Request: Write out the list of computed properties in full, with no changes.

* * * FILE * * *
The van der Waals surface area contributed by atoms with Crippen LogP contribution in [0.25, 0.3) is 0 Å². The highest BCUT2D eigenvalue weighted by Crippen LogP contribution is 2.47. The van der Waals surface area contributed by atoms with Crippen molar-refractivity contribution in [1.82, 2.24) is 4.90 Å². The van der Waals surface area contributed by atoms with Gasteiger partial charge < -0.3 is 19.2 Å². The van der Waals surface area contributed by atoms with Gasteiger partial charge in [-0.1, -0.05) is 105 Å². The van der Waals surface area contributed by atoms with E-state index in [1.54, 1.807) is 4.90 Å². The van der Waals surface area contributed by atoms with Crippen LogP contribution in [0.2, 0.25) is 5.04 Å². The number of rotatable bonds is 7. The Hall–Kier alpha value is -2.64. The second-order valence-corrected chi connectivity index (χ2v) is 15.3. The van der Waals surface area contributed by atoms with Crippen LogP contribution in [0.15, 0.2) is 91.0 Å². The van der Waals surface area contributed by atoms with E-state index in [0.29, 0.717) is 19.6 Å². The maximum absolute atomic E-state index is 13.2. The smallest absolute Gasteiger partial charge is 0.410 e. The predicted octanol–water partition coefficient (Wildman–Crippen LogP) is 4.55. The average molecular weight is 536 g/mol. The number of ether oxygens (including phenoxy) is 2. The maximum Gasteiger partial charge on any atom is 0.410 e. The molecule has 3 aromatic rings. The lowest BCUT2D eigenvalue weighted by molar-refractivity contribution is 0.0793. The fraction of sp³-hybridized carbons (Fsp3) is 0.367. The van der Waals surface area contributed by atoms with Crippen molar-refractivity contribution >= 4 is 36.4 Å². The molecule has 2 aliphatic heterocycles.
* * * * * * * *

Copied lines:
The van der Waals surface area contributed by atoms with Crippen LogP contribution in [0.25, 0.3) is 0 Å². The highest BCUT2D eigenvalue weighted by Crippen LogP contribution is 2.47. The van der Waals surface area contributed by atoms with Crippen molar-refractivity contribution in [1.82, 2.24) is 4.90 Å². The van der Waals surface area contributed by atoms with Gasteiger partial charge < -0.3 is 19.2 Å². The van der Waals surface area contributed by atoms with Gasteiger partial charge in [-0.1, -0.05) is 105 Å². The van der Waals surface area contributed by atoms with E-state index in [1.54, 1.807) is 4.90 Å². The van der Waals surface area contributed by atoms with Crippen LogP contribution in [0.2, 0.25) is 5.04 Å². The number of rotatable bonds is 7. The Hall–Kier alpha value is -2.64. The second-order valence-corrected chi connectivity index (χ2v) is 15.3. The van der Waals surface area contributed by atoms with Crippen LogP contribution in [0.15, 0.2) is 91.0 Å². The van der Waals surface area contributed by atoms with E-state index in [0.29, 0.717) is 19.6 Å². The maximum absolute atomic E-state index is 13.2. The smallest absolute Gasteiger partial charge is 0.410 e. The predicted octanol–water partition coefficient (Wildman–Crippen LogP) is 4.55. The average molecular weight is 536 g/mol. The number of ether oxygens (including phenoxy) is 2. The maximum Gasteiger partial charge on any atom is 0.410 e. The molecule has 3 aromatic rings. The lowest BCUT2D eigenvalue weighted by molar-refractivity contribution is 0.0793. The fraction of sp³-hybridized carbons (Fsp3) is 0.367. The van der Waals surface area contributed by atoms with Crippen molar-refractivity contribution >= 4 is 36.4 Å². The molecule has 2 aliphatic heterocycles.